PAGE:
The Nuestra Senora de la Concepcion was a Manila Galleon that wrecked on the island of Saipan in 1638 when sailing from Manila to Acapulco. She was discovered in 1987 by Pacific Sea Resources Inc., a company founded by Bill Mathers. Excavation was carried out over two seasons, four months in 1987 and six months in 1988. As it transpired, the ship struck a fringing reef at the point of Agingan Bay, then ground along the reef for nearly a kilometre leaving a trail of ballast stones and artefacts. She eventually came to rest against the reef in the centre of the bay. Eddy currents swept over a hundred stoneware storage jars well out into the bay, depositing them in up to 75 metres of water.

Mathers pioneered responsible archaeological excavation by a commercial company, spending large sums of money on computerised documentation systems and commissioning expert research into the recovered artefacts. Flecker acted as Project Engineer and Dive Operations Manager during both seasons of excavation work.



In the first season operations were conducted from a supply boat with a crew of 20. Diving utilised both scuba and surface supplied AH3 helmets, while air lifts were used for excavation. In the second season a 46 metre long rig support vessel was used, with a crew of up to 30. Scuba, hooka, and the AH3 were used for diving, with in-water decompression. A 3-man mini-submersible and an observation bell were also used for short periods. High powered water dredges were driven by the ship's fire monitor pump.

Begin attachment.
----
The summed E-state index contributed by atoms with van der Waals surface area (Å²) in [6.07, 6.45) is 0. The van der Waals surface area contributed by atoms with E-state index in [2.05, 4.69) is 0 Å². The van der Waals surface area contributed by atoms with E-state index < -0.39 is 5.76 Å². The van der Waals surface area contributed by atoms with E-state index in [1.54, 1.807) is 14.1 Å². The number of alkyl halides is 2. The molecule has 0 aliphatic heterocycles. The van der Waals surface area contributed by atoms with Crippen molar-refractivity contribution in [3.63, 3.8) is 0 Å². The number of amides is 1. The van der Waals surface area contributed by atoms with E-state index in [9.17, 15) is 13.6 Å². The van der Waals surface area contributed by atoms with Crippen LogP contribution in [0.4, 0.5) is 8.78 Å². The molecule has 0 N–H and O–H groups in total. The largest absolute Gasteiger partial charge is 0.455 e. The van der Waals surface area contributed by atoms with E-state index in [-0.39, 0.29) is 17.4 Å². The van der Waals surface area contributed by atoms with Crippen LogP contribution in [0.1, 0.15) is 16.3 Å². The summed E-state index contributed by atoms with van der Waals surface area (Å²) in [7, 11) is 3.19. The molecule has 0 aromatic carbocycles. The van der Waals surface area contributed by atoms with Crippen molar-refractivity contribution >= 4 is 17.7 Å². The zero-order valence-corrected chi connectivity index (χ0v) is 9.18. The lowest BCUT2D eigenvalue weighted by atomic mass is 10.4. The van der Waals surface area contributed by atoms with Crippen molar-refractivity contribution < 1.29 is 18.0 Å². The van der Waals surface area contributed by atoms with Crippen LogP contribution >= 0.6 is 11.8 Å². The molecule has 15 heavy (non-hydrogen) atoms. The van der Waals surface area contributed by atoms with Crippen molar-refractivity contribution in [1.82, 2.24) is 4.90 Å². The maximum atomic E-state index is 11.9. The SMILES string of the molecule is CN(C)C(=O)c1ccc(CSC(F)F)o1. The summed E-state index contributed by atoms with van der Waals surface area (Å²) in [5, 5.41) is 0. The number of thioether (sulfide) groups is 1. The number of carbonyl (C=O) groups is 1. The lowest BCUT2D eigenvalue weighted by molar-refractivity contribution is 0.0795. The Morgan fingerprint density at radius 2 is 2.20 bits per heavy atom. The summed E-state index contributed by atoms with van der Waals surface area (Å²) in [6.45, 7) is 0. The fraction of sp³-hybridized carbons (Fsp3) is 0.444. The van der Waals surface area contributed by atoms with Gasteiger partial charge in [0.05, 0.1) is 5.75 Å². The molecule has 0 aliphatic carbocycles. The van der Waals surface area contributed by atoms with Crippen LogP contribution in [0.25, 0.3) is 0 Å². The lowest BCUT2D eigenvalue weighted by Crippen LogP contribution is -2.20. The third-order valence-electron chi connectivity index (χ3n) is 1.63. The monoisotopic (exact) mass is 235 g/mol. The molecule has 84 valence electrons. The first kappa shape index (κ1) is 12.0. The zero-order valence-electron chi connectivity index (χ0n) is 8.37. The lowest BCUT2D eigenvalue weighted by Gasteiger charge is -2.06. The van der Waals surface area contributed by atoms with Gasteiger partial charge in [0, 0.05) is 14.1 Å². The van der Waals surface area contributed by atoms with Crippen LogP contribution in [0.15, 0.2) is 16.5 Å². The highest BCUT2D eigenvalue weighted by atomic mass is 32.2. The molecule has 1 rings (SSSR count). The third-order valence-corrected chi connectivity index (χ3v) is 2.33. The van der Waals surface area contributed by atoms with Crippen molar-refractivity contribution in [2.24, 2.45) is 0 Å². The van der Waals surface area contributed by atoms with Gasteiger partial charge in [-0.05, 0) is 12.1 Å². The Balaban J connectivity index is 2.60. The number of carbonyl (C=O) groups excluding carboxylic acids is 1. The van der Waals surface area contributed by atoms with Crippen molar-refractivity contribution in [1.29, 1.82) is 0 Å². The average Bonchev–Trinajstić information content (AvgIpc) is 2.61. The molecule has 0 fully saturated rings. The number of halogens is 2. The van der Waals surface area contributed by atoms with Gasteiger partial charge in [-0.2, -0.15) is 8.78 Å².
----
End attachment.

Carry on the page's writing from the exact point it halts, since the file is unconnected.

Recovered Cargo

The cargo consisted largely of intricately worked gold jewellery, some encrusted with gem stones. There was also a wide variety of storage jars, cannon balls, and metal artefacts. The late Ming blue-and-white porcelain that originally made up a large portion of the cargo did not fare well after 350 years of typhoons.

Concepcion Details and Photos


Cargo Disposition

The cargo was sold as a complete collection to a Japanese company that planned to build a hotel on Saipan. They intended to display the finds in a museum in the foyer of the hotel. Unfortunately, due to economic circumstances, the hotel was never built. The Japanese company has returned the collection to the Government of the Northern Mariana Islands where it is now on public display.


1. The Archaeological Excavation of the Nuestra Senora de la Concepcion, Mathers et al, Pacific Sea Resources, 1990.

2. Nuestra Senora de la Concepcion, National Geographic, Vol. 178(3), September 1990.

3. Treasures of the Concepcion, Mathers et al, Apa Publications, 1993.

4. Discovery Channel documentary.

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